It’s an amazing time to be a house agent.
And it’s one that seems to be accelerating.
For the past year or so, agents have been bracing themselves for the prospect of a brackening of their clients and a rise in the prices they charge for their services.
Many have already felt the squeeze.
For years, it was hard to find a buyer who was willing to pay what a house agents charged for an average sale.
And the house agents themselves were feeling the squeeze, too.
After years of seeing their numbers crash, agents say the pressure has gotten so bad they’ve resorted to hiding their salaries.
Many agents who once earned thousands a year now earn less than a half-million a year.
A recent survey found that almost one in four house agents now don’t have a single agent on their payroll.
The price of their labor has plummeted.
Agents are also bracing for an increase in competition for their work.
Many are bracing to get more clients and more clients are demanding higher salaries, which can cause some to leave.
As the industry continues to struggle, many agents are finding it hard to stay afloat.
But it’s not only agents who are struggling.
The entire industry is in crisis.
And as this industry heads into another period of financial upheaval, many are taking drastic measures to save their jobs.
“I have seen agents get evicted,” said Lisa Gabbatt, an agent with a large, family-owned property.
“They have had to close their doors, they have had no money, and I have had agents go through foreclosure, and they’re all in the process of relocating.
And they’re being told to pack up and leave the country.
So what are we supposed to do?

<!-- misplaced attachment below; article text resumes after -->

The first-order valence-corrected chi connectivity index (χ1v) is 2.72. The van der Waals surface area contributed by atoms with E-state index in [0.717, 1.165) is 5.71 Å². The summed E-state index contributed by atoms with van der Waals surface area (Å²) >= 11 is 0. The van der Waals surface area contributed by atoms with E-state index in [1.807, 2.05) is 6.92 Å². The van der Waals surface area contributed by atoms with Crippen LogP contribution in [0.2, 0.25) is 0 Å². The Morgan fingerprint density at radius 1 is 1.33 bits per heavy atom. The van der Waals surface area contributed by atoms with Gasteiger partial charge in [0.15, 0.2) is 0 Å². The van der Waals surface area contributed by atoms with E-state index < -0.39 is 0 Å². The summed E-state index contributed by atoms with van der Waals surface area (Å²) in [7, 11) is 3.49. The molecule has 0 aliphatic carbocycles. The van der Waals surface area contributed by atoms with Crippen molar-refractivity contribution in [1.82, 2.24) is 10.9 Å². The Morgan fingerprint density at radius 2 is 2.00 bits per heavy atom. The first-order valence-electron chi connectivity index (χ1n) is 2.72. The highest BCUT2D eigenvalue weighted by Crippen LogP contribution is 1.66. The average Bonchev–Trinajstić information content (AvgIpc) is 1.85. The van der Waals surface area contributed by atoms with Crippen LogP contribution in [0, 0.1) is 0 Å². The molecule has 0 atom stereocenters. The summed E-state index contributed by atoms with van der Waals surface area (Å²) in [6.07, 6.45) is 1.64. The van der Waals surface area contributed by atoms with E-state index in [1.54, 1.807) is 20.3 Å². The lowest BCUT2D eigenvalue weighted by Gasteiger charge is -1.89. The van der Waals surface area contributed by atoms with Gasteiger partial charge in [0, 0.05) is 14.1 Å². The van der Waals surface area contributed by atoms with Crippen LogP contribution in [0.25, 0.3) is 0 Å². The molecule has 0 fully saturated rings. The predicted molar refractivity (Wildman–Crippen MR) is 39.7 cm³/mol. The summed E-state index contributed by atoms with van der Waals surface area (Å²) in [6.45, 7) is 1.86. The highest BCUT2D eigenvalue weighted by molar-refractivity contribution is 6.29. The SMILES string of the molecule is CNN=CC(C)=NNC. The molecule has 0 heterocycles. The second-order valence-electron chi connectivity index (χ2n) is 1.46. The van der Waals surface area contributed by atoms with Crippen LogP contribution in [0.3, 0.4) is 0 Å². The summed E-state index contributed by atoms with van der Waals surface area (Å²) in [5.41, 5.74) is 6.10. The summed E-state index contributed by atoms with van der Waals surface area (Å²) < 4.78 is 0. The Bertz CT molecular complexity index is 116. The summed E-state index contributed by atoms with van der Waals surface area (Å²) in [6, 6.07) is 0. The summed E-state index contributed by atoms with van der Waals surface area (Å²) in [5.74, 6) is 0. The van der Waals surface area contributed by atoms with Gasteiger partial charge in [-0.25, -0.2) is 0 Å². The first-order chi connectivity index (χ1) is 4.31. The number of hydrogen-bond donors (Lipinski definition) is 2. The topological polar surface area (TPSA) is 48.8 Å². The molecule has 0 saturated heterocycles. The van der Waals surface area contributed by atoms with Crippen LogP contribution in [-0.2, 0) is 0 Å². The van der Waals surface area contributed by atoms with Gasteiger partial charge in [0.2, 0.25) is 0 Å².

It’s really hard.”
The Financial Crisis A major cause of the industry’s woes is the mortgage industry itself.
A number of factors have led to a wave of foreclosures that hit the industry hard during the economic downturn.
But one of the biggest culprits has been the mortgage meltdown, which was fueled by the collapse in home prices.
Home prices collapsed by 30 percent between 2008 and 2014.
This led to record-breaking levels of foreclosed properties.
Many of these properties are owned by people who can’t afford to pay mortgage rates.
And for many of these people, the real estate market has been an absolute nightmare.
For many, they don’t even have access to mortgages, let alone the money to pay them.
The financial crisis, coupled with record-high home prices and a stagnant labor market, has forced many people to sell their homes, often in an effort to survive.
“There are people out there that are just begging to go to their last day, and you can’t even tell them, ‘Sorry, I can’t pay your mortgage,'” said Gabbett.
“You’re going to get someone to come down and take a look at the property and say, ‘Hey, you can pay this down or this down, and if you don’t pay, we’re going after you and you’re going out.'”
Many people who don’t get a mortgage in the first place are now forced to sell to pay the mortgage.
The mortgage crisis and its aftermath can lead to real estate busts.
In 2014, a single foreclosed home for sale in Washington state sold for $3.8 million.
That was an unprecedented price tag for an American home in the early stages of the foreclosure process.
In 2016, a home in South Dakota sold for just $2.6 million.
And in 2017, a two-bedroom home in Michigan sold for a record $2 million.
In the wake of the mortgage crisis, many homeowners have become desperate and, in many cases, have taken out huge mortgage loans in an attempt to keep their homes.
A large percentage of these loans are also being used as collateral to buy homes, making it easier for people to leave the United States for less expensive alternatives.
As a result, the entire housing market has gone into free fall.
“For many people, it’s just a financial nightmare,” said Gammill.
“It’s just really difficult to pay your mortgages or pay your rent, and that’s really, really hard for them to do.”
Many people in the industry have also taken to crowdfunding sites to try and pay off their mortgages.
While this has been a popular strategy for some, some agents say they’re not seeing enough support for their cause.
“We’re all doing it,” said Lizzy Johnson, an agency agent in Virginia.
“If we all do this together, we can really save the industry.”
For the first time in decades, agents are getting a little bit of help from the media.
The Guardian recently published a story on the crisis and the rise in foreclosing costs.
The story featured a young house agent who, after facing a severe financial setback, had just launched her career as a freelance house agent and had a plan to rebuild her